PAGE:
During my misspent youth, I played in a raggedy little jazz band -- me and five guys! We were quite loud, and were primarily known for more passion than precision. But what we did best was to listen at the feet of the great Kid Ory and his Creole Jazz Band at the Beverly Cavern night after night. One thing we learned was that when the world's greatest tailgate trombonist empties his spit valve, you don't really want to be that close.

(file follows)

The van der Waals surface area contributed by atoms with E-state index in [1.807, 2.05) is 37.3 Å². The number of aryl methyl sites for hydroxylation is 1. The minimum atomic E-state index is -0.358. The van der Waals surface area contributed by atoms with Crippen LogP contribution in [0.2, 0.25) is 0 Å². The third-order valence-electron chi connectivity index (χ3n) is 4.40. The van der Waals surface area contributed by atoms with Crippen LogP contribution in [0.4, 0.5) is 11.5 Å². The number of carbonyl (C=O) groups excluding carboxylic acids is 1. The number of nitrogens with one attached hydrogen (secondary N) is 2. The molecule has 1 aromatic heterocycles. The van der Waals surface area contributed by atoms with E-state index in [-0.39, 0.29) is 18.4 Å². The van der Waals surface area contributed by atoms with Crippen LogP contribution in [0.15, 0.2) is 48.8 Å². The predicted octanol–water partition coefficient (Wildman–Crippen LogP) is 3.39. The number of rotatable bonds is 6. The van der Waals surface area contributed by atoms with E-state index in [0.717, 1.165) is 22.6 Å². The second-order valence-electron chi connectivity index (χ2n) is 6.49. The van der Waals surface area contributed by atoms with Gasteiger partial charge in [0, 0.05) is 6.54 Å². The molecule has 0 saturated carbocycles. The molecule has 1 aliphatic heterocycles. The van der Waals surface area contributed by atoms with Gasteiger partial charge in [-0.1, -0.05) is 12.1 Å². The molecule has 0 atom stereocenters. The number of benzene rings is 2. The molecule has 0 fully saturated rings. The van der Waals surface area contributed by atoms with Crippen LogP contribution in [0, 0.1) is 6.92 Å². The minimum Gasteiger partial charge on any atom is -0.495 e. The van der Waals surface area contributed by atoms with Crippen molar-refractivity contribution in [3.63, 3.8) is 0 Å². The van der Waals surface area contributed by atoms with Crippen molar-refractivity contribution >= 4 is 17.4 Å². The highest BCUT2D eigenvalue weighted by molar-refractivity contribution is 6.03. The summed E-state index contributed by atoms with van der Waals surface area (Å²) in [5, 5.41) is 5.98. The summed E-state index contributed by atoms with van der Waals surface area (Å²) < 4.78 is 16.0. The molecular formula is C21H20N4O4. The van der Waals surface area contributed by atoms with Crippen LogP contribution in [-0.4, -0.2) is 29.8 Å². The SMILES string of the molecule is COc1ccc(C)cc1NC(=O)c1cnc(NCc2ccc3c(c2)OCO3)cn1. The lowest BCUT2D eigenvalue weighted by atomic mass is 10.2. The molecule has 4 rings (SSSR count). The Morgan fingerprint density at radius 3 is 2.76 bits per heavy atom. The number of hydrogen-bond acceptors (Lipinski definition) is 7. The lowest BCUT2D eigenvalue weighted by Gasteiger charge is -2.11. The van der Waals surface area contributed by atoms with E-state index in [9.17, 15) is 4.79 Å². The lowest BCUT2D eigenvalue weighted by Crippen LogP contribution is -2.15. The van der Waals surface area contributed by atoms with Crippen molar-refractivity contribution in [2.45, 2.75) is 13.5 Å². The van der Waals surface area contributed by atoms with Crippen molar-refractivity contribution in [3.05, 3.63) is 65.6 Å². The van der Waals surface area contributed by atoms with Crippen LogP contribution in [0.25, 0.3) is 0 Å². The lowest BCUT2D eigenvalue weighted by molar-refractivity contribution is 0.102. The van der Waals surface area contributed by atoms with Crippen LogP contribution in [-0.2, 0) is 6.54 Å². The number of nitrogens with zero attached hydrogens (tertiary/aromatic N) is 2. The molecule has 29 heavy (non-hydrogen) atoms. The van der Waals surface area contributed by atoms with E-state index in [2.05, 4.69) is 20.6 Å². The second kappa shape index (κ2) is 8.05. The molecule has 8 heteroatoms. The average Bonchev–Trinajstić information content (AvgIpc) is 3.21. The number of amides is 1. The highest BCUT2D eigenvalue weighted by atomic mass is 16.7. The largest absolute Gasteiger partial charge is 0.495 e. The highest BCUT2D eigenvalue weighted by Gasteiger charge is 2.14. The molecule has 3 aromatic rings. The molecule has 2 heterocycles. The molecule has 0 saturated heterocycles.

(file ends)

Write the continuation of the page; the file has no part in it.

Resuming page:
Kid Ory had already been tagged with jazz immortality before jazz was out of its infancy -- he was a key sideman on most of the important jazz recordings of the 1920s. King Oliver, Jelly Roll Morton, Louis Armstrong and clarinetist Johnny Dodds all considered Ory essential to the ensemble sound of classic New Orleans jazz. And though other Crescent City musicians courted Chicago or New York when they left home, Ory flirted periodically with Los Angeles, and it was here that he recorded "Ory's Creole Trombone" with his own band in 1921 on the Sunshine/Nordskog label, a recording which deserves to be universally accepted as the first REAL jazzband record. (Boosters of the Original Dixieland Jazz Band can send snarky emails now if you're so inclined) During the depression, Ory spent many years sorting mail and wrangling chickens, so he was quick to respond when Orson Welles needed a New Orleans jazz band for a radio show. That break put Ory back in business, as part of a world-wide New Orleans jazz revival, and the band he led then, Ory's Creole Jazz Band, with the rejuvenated Ory roaring away in ensembles and on solos was probably his finest band ever. The records he made in those years especially those on Jazz Man are now considered to be some of the most important and influential in the genre. Ory moved to Hawaii in 1961, and died there in 1973. As you can see, I got an autographed photo, even though the guys in our band thought that was not cool.